• In the U.S. and the U.K., it is mandatory to report all transplants and the outcomes. But that’s not happening here which is why there is a lack of Indian data.
  • Nearly 2,000 liver transplants are carried out in India annually, highest in the world, yet there is no India-specific data.
  • This leaves doctors to take help from the evolved U.S. and the U.K. registries.

G. Prelims Facts

Nothing here for today!!!

H. Practice Questions for UPSC Prelims Exam

Q1. Consider the following statements with respect appointment of Chief Justice of India:
  1. The procedure for appointment of the CJI is laid out in Article 124 of the Constitution of India.
  2. The recommendations for the appointment of CJI, made to the government by the incumbent CJI or the collegium can be sent back for reconsideration.

Which of the given statement/s is/are correct?

a. 1 only
b. 2 only
c. Both 1 and 2
d. Neither 1 nor 2

See
Answer
Q2. Consider the following statements:
  1. United Nations Human Rights Council (UNHRC) is a United Nations body whose mission is to promote and protect human rights around the world.
  2. UNHRC was founded as a substitute to UN Commission on Human Rights.
  3. The members of UNHRC are selected by the UN General Assembly on a staggered basis, each year for a five-year term.

Which of the given statement/s is/are correct?

a. 1 only
b. 1 and 2 only
c. 1 and 3 only
d. 1, 2 and 3

See
Answer
Q3. Consider the following statements with respect to Imaging Infrared Spectrometer (IIRS):
  1. It measures light from the lunar surface in narrow spectral channels (bands).
  2. One of its objectives is also to carry out a detailed study of the lunar exosphere.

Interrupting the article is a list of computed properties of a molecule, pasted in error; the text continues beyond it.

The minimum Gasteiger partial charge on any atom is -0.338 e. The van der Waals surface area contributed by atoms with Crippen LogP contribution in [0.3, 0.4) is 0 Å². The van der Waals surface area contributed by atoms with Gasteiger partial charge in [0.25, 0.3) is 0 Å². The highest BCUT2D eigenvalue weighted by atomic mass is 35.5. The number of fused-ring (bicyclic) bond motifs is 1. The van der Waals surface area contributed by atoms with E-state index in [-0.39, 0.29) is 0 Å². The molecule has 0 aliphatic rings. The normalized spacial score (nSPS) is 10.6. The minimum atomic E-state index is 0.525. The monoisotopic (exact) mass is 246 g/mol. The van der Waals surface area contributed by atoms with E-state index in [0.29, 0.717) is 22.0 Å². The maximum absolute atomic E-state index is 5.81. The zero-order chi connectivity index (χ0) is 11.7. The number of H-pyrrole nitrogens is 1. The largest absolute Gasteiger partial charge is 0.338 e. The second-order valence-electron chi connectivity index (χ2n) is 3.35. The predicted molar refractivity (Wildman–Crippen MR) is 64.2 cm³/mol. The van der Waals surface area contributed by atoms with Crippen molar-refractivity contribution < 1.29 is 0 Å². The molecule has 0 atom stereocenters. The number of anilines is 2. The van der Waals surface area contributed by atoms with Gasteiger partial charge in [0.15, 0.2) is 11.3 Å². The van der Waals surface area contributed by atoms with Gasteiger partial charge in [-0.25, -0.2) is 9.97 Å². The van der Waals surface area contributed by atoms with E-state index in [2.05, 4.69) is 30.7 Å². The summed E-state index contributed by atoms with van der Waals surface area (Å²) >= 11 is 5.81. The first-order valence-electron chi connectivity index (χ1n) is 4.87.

Which of the given statement/s is/are correct?

a. 1 only
b. 2 only
c. 1 and 2 only
d. Neither 1 nor 2

See
Answer
Q4. Consider the following statements:
  1. First generation biofuels are produced from non-food crops.
  2. Second generation biofuels are produced from sugar, starch, vegetable oil.
  3. Third generation biofuels are produced from micro-organisms like algae.

Which of the given statement/s is/are incorrect?

a. 1 and 2 only
b. 1 and 3 only
c. 2 and 3 only
d. 3 only

See
Answer

I. UPSC Mains Practice Questions

  1. In order to challenge the hegemony of China, safeguarding its immediate neighbourhood must be India’s primary foreign policy focus. Discuss. (15 Marks, 250 Words)
  2. What are the issues with the present Indian Penal Code(IPC)? Is there a need to reboot the code? Critically comment. (15 Marks, 250 Words)

Read previous CNA.

October 21st, 2019 CNA:-Download PDF Here

2 Comments

  1. Thanks 🙏🙇

  2. When talking from history point of view , China and INDIA have anicient Civilizations and both have common cultural diversity .

    Past ties – India which was under the rule of Vajpayee created special mechanism for the border issue .
    Under the rule of Manmoham singh , China and India brought 4 point rule which talked about no border dispute, improve cultural diversity , fight together against terrorism and no large tarrifs on trading between both the countries.
    and Sikkim was recognised as the part of India.
    At present- Under the rule of PM Modi , 2 informal summits look place which were Wuhan and Mallapuram , which talked about the strategic ties such has fight together against terrorism against Pakistan , Afghanistan , improve their military exercises such as hand in hand exercise , india also finds opportunity in one border one road corridor project.
    Issues-
    India is in economic slowdown , past few years maintaining around 6%, due to this China has increased the tarrif barrier on the exports of Indian products . Recently , the economic value compared between India and China is 3 million dollars and 14 million dollars . This shows that India has to improve it’s foreign policy and selling of indigenous goods in the domestic market to great extent .

    Setback to India by China- Due to this main issue, China started supporting Pakistan in Kashmir dispute .

    So, If the Indian economy progress , thus the bilateral ties between the 2 main economic countries .Both the countries should corperate for maintaining good relations like recently they have stood together against the climate change, as global south . India should keep an eye on the Trade relations .